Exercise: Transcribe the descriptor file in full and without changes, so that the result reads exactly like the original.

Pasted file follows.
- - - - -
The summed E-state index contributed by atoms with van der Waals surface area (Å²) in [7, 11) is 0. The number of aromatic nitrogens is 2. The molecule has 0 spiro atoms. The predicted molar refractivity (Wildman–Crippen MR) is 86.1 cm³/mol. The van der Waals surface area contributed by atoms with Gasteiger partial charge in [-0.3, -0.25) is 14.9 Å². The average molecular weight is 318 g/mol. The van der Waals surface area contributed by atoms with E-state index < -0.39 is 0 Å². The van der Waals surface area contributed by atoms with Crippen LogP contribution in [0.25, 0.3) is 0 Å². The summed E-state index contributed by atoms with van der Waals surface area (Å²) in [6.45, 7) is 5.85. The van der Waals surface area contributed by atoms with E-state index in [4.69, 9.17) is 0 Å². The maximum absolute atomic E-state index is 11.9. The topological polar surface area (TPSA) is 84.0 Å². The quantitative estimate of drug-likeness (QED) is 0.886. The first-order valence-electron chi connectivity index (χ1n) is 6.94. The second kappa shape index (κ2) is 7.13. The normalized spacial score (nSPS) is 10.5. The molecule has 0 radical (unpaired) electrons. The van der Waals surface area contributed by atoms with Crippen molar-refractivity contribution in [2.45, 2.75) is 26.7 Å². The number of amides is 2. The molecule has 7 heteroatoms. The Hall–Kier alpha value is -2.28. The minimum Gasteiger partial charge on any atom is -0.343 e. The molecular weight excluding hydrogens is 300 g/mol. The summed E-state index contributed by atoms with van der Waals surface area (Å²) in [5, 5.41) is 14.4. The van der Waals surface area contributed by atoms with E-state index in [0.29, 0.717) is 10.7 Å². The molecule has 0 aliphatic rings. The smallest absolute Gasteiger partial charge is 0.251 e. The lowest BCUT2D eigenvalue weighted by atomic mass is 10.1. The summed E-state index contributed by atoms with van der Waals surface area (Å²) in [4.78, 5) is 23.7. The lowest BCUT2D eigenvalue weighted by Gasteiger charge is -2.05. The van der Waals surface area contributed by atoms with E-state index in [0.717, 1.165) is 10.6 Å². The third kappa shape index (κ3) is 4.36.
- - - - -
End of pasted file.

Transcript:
The summed E-state index contributed by atoms with van der Waals surface area (Å²) in [7, 11) is 0. The number of aromatic nitrogens is 2. The molecule has 0 spiro atoms. The predicted molar refractivity (Wildman–Crippen MR) is 86.1 cm³/mol. The van der Waals surface area contributed by atoms with Gasteiger partial charge in [-0.3, -0.25) is 14.9 Å². The average molecular weight is 318 g/mol. The van der Waals surface area contributed by atoms with E-state index < -0.39 is 0 Å². The van der Waals surface area contributed by atoms with Crippen LogP contribution in [0.25, 0.3) is 0 Å². The summed E-state index contributed by atoms with van der Waals surface area (Å²) in [6.45, 7) is 5.85. The van der Waals surface area contributed by atoms with E-state index in [4.69, 9.17) is 0 Å². The maximum absolute atomic E-state index is 11.9. The topological polar surface area (TPSA) is 84.0 Å². The quantitative estimate of drug-likeness (QED) is 0.886. The first-order valence-electron chi connectivity index (χ1n) is 6.94. The second kappa shape index (κ2) is 7.13. The normalized spacial score (nSPS) is 10.5. The molecule has 0 radical (unpaired) electrons. The van der Waals surface area contributed by atoms with Crippen molar-refractivity contribution in [2.45, 2.75) is 26.7 Å². The number of amides is 2. The molecule has 7 heteroatoms. The Hall–Kier alpha value is -2.28. The minimum Gasteiger partial charge on any atom is -0.343 e. The molecular weight excluding hydrogens is 300 g/mol. The summed E-state index contributed by atoms with van der Waals surface area (Å²) in [5, 5.41) is 14.4. The van der Waals surface area contributed by atoms with E-state index in [0.29, 0.717) is 10.7 Å². The molecule has 0 aliphatic rings. The smallest absolute Gasteiger partial charge is 0.251 e. The lowest BCUT2D eigenvalue weighted by atomic mass is 10.1. The summed E-state index contributed by atoms with van der Waals surface area (Å²) in [4.78, 5) is 23.7. The lowest BCUT2D eigenvalue weighted by Gasteiger charge is -2.05. The van der Waals surface area contributed by atoms with E-state index in [0.717, 1.165) is 10.6 Å². The third kappa shape index (κ3) is 4.36.